Whether you live in Aruba or on one of the many other islands in the Caribbean, you don’t have to stay on your island to pursue your career. There are many opportunities to explore in the Caribbean and even beyond.
U-SparkPeople spoke with Aruban born Malinda Hassell, Director of Tourism at Saba Tourism Bureau. We wanted to know more about her and find out why she chose an international career and what advice she would give to others who want to do the same. Ms. Hassell has more than 12 years’ experience in destination marketing, communication, and tourism board strategic management. Her dream had always been to one day work at a Tourism Board, and that dream became a reality. “However, the road to success wasn’t an easy path nor was it a short one”, she said, “but what I think helped was going through different careers and trying different things which helped build my career up to the point where it is today”.
After graduating from Mavo and then Havo (secondary education levels in Aruba), Ms. Hassell knew she wanted to pursue an HBO (bachelor’s degree) in the Netherlands. “I want young students to know that just because they are currently in a “lower” level of education, this doesn’t mean that they can’t have a university level education or successful career,” she said, “I told myself at an early age that if someone else can do it, I can do it too. That is how I motivated myself and became eager to find out what my passion was.” She soon realized that her passion was for tourism and hospitality, and this led her to study Tourism Management and Consulting at the Breda University of Applied Sciences. Upon graduating she returned to Aruba to start her career in tourism.
When asked why she chose to return to Aruba rather than staying in the Netherlands or Europe, she said “this was a decision I made right after I finished my degree. Although the Netherlands was nice, my heart has always been Caribbean. Also, Aruba is at the forefront of tourism compared to other islands and countries, so that’s where I wanted to start my career.”
During her studies, Ms. Hassell interned with the Aruba Ports Authority where she learned about the cruise ship aspect of the tourism industry. After graduating, she worked for De Palm Tours and got to know the ins and outs of the tour operating business. She then moved on to Tiara Air Aruba as their Sales and Marketing Manager and learned about airline marketing and commerce. While at Tiara Air Ms. Hassell found out that the Bonaire Tourism Corporation was looking for a Marketing Manager and she decided to apply. She was given the position and stayed there for 6 years. Although she started as a Marketing Manager, she took on different roles during her tenure including that of Interim Director. After six years she was ready to take on a new career challenge.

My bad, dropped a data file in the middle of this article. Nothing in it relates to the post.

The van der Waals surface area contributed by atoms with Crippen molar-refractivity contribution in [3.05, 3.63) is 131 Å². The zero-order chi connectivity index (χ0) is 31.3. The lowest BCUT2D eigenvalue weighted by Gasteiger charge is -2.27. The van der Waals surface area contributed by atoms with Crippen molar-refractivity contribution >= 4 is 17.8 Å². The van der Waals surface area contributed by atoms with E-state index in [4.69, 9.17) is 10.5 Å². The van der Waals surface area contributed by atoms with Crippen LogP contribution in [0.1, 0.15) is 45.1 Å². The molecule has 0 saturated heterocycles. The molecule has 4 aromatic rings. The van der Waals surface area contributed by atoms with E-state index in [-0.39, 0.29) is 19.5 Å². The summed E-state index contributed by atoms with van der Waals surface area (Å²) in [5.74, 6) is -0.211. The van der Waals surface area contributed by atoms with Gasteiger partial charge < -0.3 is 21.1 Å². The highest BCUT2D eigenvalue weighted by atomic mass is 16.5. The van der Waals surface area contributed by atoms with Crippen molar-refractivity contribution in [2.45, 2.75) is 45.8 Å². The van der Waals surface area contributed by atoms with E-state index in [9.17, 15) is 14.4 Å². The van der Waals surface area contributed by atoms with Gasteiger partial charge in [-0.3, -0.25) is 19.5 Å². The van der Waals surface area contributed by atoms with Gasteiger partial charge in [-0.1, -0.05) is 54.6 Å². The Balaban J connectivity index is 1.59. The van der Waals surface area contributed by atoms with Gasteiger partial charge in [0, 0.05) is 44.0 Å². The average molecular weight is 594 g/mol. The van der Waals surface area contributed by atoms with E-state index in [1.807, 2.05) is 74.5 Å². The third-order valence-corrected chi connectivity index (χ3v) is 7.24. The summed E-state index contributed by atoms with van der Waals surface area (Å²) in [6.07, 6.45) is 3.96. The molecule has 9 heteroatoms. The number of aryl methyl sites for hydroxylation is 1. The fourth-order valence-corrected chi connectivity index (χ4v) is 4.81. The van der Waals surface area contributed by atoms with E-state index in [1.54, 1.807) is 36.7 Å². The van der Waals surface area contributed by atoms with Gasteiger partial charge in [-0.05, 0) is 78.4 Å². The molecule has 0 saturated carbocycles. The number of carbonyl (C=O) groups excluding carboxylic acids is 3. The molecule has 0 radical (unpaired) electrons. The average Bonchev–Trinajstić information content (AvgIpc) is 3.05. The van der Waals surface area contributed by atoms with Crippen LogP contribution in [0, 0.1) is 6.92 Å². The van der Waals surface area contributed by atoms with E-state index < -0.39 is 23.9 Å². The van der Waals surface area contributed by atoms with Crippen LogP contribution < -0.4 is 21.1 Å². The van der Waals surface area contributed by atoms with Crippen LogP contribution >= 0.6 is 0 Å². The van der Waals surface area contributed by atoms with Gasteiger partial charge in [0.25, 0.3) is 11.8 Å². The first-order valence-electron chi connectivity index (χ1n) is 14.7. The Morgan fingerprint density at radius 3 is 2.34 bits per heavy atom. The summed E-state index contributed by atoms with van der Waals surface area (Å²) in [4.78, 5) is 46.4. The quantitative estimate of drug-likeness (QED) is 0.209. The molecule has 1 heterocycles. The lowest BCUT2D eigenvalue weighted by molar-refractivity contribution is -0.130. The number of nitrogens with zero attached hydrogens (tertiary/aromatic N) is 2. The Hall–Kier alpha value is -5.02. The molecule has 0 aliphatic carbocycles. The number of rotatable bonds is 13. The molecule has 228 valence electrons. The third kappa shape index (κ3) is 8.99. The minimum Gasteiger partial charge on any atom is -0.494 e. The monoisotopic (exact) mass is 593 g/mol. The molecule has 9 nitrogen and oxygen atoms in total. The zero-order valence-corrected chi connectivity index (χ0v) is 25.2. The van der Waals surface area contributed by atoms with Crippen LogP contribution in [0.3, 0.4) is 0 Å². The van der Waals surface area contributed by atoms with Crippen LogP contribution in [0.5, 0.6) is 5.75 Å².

In 2019 she decided to return to Aruba and got a job with the Aruba Hotel and Tourism Association as their Communications Manager. “This was again completely out of my field because I had a marketing background and was now taking on a communications role for the AHATA which represents 90% of the hospitality industry on the island and was therefore quite a challenge. It was also a wonderful time since I got to work with Tisa (Henriquez) La Sorte (CEO and President of AHATA) who has strong leadership skills and from whom I learned a lot. However, working for a tourism board always remained in my heart”.
As it happens, she saw a job posting from the Discover Dominica Authority for the position of Marketing Manager. She decided to apply even though she had never been to Dominica before and didn’t know much about the island. She was successful and left Aruba for Dominica in November 2020 amid a pandemic. “I left my stable job in Aruba at the AHATA to go on an adventure and that was quite a daring move,” she said. “My friends and family were saying – what are you doing? It’s a pandemic! You are leaving something secure to go on an adventure. And I told them I have to follow my heart and my dreams and what makes me happy. So, I went to Dominica and worked there for 8 months. That’s when the position as the Director of Tourism in Saba presented itself and I had to choose. I chose Saba, and this is where I am today. “
Yes, because it helped me grow my network. As you grow in your career you grow your network, which I believe is very important in this career. I know that I can rely on my network in Aruba, even now that I am in Saba. For instance, when I have an issue with something or if I want to come up with a hospitality training, I can reach out to someone in my network in Aruba because they are so advanced in tourism and hospitality.
If you want to succeed in your career, you have to build your network. It will open doors and bring opportunities. In my case, two of the job offers that I got were through LinkedIn and because of networking and being recommended by people who knew me.
I think coming from an island like Aruba has also helped a lot because compared to some other islands it is a bigger or has a broader experience with tourism. This helps you see things differently and often you tend to take bigger risks. Especially when you’ve experienced what works and can use that as a benchmark.